Canadian physicist who worked with Jerome I Friedman and Henry Way Kendall conducting pioneering research into the collision of high-energy electrons with protons and neutrons, which were important in developing the quark model of particle physics. He shared the Nobel Prize for Physics in 1990 for experiments demonstrating that protons and neutrons are made up of quarks.
Taylor, Friedman, and Kendall experimented with bombarding protons (and later, neutrons) with high-energy electrons in 1970. They found that the electrons were sometimes scattered through large angles inside the proton. This result was interpreted by James D Bjorken and Richard P Feynman, who suggested that the electrons were hitting hard point-like objects inside the proton. These objects were soon shown to be quarks.
Taylor was born in Medicine Hat, Alberta, Canada, and educated at the University of Alberta in Edmonton. He moved to Stanford University in California, where he joined the High-Energy Physics Laboratory. From 1958 to 1961 he worked in Paris on an accelerator under construction at Orsay. On his return to the United States he worked at the Lawrence Berkeley Laboratory at the University of California for a year and then moved back to Stanford. The next two decades were spent working on various electron scattering experiments, with periods at CERN, the European particle physics laboratory near Geneva, Switzerland, and DESY, the German accelerator laboratory in Hamburg. In 1982 he became associate director for research at Stanford, a post he held until 1986 when he resigned to return to research.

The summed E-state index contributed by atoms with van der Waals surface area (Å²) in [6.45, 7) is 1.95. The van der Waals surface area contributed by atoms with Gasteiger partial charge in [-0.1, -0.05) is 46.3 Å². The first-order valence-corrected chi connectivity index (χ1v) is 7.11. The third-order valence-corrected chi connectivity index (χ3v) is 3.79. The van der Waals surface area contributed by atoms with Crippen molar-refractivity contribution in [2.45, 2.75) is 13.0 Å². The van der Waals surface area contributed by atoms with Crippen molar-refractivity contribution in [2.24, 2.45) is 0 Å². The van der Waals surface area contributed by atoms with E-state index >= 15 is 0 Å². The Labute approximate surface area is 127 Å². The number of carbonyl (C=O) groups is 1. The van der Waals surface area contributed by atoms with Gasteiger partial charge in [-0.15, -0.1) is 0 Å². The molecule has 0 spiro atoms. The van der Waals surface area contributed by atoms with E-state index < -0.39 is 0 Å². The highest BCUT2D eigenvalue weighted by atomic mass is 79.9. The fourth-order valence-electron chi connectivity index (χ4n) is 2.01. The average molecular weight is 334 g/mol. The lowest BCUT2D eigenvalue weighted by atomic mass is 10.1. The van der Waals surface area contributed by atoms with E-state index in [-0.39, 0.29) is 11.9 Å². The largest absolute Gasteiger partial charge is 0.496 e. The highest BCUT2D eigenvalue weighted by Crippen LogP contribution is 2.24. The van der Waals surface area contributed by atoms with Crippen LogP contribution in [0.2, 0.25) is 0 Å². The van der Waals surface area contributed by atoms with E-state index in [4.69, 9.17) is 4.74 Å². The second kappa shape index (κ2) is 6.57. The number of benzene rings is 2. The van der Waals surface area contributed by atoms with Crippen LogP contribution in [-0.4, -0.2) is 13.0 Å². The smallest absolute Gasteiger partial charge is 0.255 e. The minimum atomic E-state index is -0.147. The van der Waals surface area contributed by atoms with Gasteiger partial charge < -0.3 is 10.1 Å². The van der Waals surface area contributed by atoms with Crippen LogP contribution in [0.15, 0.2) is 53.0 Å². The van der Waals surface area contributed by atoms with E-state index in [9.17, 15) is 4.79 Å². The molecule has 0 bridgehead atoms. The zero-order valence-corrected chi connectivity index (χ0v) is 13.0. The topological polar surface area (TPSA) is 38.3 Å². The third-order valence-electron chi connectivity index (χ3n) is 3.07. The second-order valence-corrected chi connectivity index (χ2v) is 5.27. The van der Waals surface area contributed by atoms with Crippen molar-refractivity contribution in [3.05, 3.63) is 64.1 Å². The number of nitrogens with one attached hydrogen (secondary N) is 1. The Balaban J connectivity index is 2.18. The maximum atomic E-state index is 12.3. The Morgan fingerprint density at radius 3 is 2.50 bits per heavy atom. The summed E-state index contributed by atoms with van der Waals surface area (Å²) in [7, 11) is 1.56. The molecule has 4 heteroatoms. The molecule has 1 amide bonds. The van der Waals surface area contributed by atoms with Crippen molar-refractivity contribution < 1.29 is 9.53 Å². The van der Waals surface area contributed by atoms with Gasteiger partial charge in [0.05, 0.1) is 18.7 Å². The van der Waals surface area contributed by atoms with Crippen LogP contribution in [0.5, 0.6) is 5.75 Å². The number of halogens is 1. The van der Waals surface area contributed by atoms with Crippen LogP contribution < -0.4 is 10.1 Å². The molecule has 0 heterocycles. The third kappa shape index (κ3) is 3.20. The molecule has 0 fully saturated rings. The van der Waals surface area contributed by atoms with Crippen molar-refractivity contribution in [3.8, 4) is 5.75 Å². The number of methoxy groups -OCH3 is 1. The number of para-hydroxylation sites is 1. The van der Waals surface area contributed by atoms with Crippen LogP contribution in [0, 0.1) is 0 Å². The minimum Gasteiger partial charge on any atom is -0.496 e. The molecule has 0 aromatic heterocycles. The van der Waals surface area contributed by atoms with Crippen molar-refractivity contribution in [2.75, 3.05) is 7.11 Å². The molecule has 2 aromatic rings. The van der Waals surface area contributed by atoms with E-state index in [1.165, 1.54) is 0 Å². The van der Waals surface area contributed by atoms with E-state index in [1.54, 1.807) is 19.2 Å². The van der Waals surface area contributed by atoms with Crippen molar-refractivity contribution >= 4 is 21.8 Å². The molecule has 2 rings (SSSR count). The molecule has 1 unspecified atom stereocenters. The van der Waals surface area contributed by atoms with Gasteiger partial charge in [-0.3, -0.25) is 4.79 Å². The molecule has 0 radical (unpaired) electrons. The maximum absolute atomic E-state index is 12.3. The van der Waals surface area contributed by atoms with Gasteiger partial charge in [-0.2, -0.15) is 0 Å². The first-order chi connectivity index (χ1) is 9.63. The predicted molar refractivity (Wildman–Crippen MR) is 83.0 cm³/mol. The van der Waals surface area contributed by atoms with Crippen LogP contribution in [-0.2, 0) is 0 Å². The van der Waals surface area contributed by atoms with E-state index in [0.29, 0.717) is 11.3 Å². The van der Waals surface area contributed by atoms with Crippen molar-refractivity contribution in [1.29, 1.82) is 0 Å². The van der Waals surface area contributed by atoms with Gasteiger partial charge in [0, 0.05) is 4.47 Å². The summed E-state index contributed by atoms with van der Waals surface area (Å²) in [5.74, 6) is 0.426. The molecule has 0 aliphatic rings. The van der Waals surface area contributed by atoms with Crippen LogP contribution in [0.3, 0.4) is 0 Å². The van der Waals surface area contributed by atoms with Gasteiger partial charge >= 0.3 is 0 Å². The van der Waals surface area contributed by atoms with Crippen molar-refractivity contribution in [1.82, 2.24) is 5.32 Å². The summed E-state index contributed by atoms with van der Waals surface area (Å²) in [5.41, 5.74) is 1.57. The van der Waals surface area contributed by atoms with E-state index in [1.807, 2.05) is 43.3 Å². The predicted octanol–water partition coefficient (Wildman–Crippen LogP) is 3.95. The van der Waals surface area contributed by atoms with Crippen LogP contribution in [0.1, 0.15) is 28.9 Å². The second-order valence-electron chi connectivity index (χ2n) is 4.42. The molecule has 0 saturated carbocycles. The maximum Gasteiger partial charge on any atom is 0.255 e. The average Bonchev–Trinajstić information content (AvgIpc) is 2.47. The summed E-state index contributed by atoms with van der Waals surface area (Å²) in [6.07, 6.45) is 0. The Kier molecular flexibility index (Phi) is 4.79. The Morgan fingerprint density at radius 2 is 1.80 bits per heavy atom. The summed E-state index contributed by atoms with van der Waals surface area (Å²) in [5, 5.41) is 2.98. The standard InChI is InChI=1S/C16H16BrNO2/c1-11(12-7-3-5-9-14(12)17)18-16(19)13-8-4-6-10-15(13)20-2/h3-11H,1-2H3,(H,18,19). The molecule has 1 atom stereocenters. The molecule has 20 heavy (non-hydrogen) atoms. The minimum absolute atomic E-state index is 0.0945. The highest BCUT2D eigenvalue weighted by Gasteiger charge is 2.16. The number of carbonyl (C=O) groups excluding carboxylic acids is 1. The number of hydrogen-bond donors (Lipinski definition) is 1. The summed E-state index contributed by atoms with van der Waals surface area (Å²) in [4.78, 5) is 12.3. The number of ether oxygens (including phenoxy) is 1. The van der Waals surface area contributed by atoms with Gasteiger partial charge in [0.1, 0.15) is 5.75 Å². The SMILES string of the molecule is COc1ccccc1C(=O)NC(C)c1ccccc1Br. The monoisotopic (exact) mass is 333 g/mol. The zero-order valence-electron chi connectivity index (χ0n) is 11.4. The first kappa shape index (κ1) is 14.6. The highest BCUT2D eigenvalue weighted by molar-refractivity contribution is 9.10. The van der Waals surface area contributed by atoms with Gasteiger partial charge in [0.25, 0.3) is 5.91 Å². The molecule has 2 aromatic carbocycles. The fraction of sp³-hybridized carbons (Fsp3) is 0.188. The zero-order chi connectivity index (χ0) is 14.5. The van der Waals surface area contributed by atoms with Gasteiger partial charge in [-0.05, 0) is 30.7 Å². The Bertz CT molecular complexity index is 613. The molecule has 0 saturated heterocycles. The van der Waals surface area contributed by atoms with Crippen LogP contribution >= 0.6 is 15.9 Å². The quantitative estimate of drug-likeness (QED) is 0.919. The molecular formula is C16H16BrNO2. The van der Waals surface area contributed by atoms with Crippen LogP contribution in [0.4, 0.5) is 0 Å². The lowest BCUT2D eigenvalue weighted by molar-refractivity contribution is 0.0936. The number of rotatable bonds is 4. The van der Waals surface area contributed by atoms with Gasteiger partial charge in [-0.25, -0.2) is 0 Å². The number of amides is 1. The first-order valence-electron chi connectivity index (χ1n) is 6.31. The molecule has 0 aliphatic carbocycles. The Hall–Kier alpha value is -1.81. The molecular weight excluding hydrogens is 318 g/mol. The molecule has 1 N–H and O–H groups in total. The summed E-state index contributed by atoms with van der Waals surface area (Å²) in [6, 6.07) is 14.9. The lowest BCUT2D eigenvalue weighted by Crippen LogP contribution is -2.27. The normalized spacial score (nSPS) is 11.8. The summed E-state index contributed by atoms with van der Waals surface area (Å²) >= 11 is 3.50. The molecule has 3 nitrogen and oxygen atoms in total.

US physicist who, with Henry Way Kendall and Richard E Taylor, was awarded the Nobel Prize for Physics in 1990 for their pioneering investigations in
In physics, a subatomic particle that experiences the strong nuclear force. Each is made up of two or three indivisible particles called quarks. The
In physics, the elementary particle that is the fundamental constituent of all hadrons (subatomic particles that experience the strong nuclear force;